Our Readers' Opinions
September 7, 2007
Speak out against all forms of abuse


Editor: At the risk of ridicule from detractors, I call on all policy makers, especially those women in parliament, to respond to the recent report from the United Nations and World Bank, which states that Saint Vincent and the Grenadines is among the top 10 countries in the world for recorded rape cases. Because some of the main perpetrators are among us and across the strata of our society, the issue of a rape epidemic transcends party politics, thus taking it out of the realms of NDP versus ULP.{{more}} One of the main issues is that those who are among the elite, especially politicians, seem to get away with the criminal conduct of rape and other forms of oppression against women. Instead, more focus and media coverage is often placed on those who are already at a disadvantage in society: young men. The fact that those who can buy themselves out of punishment by way of their socioeconomic status supports the argument that prison is not the answer or the appropriate treatment for those who are more likely to be charged and convicted, especially since there is no evidence of an effective, rehabilitative program in our prison system.

A report that places the spotlight on SVG in this way comes as no surprise to those of us in professions of health or social services, whether it be in the Caribbean or indeed abroad, where there is a high concentration of Caribbean nationals. My attention was drawn to this phenomenon some years ago when I met a leading psychiatrist who worked in High Wycombe General Hospital, Buckinghamshire, England. As soon as I introduced myself as having come from Saint Vincent and the Grenadines, the first topic of our conversation was the high level of incest among the Vincentian community in that part of the world. I also know of a number of cases in London, England, where young women became pregnant for the first time by their fathers, some of whom were actually imprisoned for their deeds. We may as well wash the dirty linen in public, as after all, the global light is on us now, anyway.

Do I speak from personal experience of incest or rape?

Well, while I have no personal experience of incest, I have had numerous near misses of rape. One such miss, for example, happened with a police sergeant when I was in my early teens, and I am sure not only has that man moved on, but he will deny every word of my allegation. But is this not the way these men operate, just for the moment, and worse if a pregnancy occurs? I can only attribute my good fortune to my being able to think fast and brave enough to threaten harm to myself to make them feel obliged to have to explain the circumstances were I found dead or seriously injured.

A more recent example is when someone, in Vincy language and style, threatened me with rape in cyberspace. This was an attempt to deter me from criticizing the ULP. And I think I have a fairly good idea of who that person was. In other instances, and as a young woman growing up in SVG, we could not get anywhere unless we were willing to trade our bodies, and although this could not be considered rape, it is another form of oppression against women. I believe little has changed, especially since the rumour is rife that some middle aged men use their positions to exploit our young women, thus competing strongly with our young men. Is it any wonder, therefore, that so many of our young and virile male species become downtrodden and outcasts? It is clear, too, that the finding that rape is at crisis level in SVG can well reveal other forms of oppression such as that of the many horror stories coming from marital homes.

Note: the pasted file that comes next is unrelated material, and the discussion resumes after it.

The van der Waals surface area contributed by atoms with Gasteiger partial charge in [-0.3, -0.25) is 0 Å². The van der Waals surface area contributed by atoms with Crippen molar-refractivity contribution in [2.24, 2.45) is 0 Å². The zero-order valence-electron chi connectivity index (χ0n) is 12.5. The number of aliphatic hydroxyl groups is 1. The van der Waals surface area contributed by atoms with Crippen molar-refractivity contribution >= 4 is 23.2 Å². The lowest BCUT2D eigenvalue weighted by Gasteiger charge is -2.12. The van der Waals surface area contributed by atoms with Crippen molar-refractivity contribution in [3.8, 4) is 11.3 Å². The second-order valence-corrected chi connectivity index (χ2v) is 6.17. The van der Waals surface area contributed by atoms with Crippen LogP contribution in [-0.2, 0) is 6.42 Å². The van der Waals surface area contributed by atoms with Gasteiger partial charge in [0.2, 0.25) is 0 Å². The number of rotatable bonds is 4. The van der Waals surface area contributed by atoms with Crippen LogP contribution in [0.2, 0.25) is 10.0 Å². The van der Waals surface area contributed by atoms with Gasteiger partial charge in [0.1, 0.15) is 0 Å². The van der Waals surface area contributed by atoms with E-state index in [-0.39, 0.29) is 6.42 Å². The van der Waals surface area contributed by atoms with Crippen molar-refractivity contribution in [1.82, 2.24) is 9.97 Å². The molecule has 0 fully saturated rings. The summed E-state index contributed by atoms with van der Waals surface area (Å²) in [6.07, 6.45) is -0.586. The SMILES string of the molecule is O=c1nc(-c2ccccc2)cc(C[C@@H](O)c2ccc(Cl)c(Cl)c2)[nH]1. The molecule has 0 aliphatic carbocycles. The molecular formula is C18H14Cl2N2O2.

For those of us WOMEN who have managed to liberate ourselves from such societal abuse, we are often ridiculed, even by our own kind. We render tacit support either by our silence or by propagating lies and bitterness against our own, and coming from men who were spurned. We nurture too much of the juvenile and primitive behaviour of our men, most of whom are unable to control their sexual prowess. Too many of our women succumb to such behaviour, thus leaving too few of us to struggle against the scourge of rape and other forms of abuse and oppression against us. It is for this reason that I argue prison sentences for only those who get caught, leaving the more privileged to continue at will.

There is more of a demand for education and rehabilitation for both MEN and WOMEN, and I call on all those women in civic or political standing, which include our Members of Parliament Girlyn Miguel and Renee Baptiste, to take the lead on this campaign. This is not a matter to be left for our male politicians to mouth off in Parliament or elsewhere.

Luzette King